Review and photos by
Jil McIntosh, Autos.ca
With the exception of a few retro vehicles such as the Mini and Beetle, it isn’t often that a car becomes a runaway hit right out of the box. That said, that was precisely the case with the Hyundai Elantra, which is completely redesigned for 2011. In January, its first full month of sales and before the company even started aggressively advertising it, it became the best-selling car in Canada, ahead of the triumvirate of Honda Civic, Toyota Corolla and Mazda3 that usually jockeys for the top spot.
That’s quite an accomplishment for a model that always did its job in workmanlike fashion, but without much pizzazz. It’s all in the overhaul, which turns the styling from snoozy to sexy, outfits the Elantra with some unexpected features for the segment, and provides an overall driving experience that’s really quite good.
It doesn’t photograph quite as well as it looks in person. In the flesh, it’s mindful of the Sonata, which is actually presenting a bit of a quandary for Hyundai right now: those soaring Elantra numbers have been offset by a substantial bite into Sonata sales. I’m not surprised, since one of the first things I said when I drove the Elantra was, “Why would I move up to a Sonata?” And indeed, unless you need the room – the Sonata’s total cabin volume is larger by 232 litres, or 8.1 cubic feet – it’s not easy making a case for moving up, especially since the Elantra runs from $15,849 to $24,699, while the Sonata starts at $22,649.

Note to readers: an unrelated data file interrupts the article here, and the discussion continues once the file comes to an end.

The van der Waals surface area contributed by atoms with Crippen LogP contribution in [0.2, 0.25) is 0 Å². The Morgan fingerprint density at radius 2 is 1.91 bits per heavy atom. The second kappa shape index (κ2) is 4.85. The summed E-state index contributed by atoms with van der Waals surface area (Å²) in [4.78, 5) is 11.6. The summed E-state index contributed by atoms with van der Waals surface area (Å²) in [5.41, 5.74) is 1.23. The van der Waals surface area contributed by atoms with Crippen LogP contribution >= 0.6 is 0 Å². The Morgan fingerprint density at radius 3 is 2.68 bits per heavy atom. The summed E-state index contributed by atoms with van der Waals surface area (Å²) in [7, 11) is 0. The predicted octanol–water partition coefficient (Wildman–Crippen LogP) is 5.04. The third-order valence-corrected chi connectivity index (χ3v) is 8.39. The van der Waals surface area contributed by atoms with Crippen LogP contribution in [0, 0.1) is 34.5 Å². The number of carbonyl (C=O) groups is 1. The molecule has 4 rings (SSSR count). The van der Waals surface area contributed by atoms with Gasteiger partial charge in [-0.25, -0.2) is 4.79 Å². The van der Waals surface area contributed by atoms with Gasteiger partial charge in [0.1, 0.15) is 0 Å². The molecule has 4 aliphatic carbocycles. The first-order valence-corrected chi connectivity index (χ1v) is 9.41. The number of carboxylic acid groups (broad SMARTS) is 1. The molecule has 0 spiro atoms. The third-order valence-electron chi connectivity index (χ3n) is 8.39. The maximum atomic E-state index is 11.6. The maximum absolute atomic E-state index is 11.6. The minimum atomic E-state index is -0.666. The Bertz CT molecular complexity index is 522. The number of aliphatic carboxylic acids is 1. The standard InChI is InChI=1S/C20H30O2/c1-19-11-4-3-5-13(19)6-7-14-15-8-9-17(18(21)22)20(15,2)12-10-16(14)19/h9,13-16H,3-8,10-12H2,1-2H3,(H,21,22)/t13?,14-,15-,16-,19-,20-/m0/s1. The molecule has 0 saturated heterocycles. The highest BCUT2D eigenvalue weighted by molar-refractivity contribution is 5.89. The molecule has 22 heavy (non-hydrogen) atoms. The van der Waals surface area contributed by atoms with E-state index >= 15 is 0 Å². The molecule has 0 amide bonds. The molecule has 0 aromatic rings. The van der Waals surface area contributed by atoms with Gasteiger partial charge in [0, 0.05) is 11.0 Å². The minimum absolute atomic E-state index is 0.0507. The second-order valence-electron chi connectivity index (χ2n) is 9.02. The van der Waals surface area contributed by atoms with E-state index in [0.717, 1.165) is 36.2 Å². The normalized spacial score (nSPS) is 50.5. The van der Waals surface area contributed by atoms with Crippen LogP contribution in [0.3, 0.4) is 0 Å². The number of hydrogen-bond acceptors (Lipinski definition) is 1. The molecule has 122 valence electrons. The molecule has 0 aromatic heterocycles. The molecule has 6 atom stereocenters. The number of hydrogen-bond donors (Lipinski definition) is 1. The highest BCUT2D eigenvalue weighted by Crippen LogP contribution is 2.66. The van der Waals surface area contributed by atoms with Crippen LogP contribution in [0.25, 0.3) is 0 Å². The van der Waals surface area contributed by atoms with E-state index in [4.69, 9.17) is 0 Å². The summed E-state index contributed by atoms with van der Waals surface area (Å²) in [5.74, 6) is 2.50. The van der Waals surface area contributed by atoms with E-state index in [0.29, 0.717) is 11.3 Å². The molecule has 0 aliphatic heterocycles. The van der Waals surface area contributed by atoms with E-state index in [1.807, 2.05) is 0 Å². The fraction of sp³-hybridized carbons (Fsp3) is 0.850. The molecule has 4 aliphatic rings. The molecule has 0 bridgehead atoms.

Built at Hyundai’s plant in Alabama, the Elantra comes only in sedan form; the Elantra Touring hatchback may share the name, but it’s an entirely different vehicle. For 2011, the Elantra swaps out last year’s 138-horsepower 2.0-litre four-cylinder for a 1.8-litre with dual continuous variable valve timing, churning out 148 horsepower and 131 lb-ft of torque. Last year’s five-speed manual/four-speed automatic transmission options are gone. This time around, there’s a six-speed manual in the L, GL and GLS trim levels, and which can be bumped up to a six-speed autobox that was the sole choice in my tester, the Limited trim.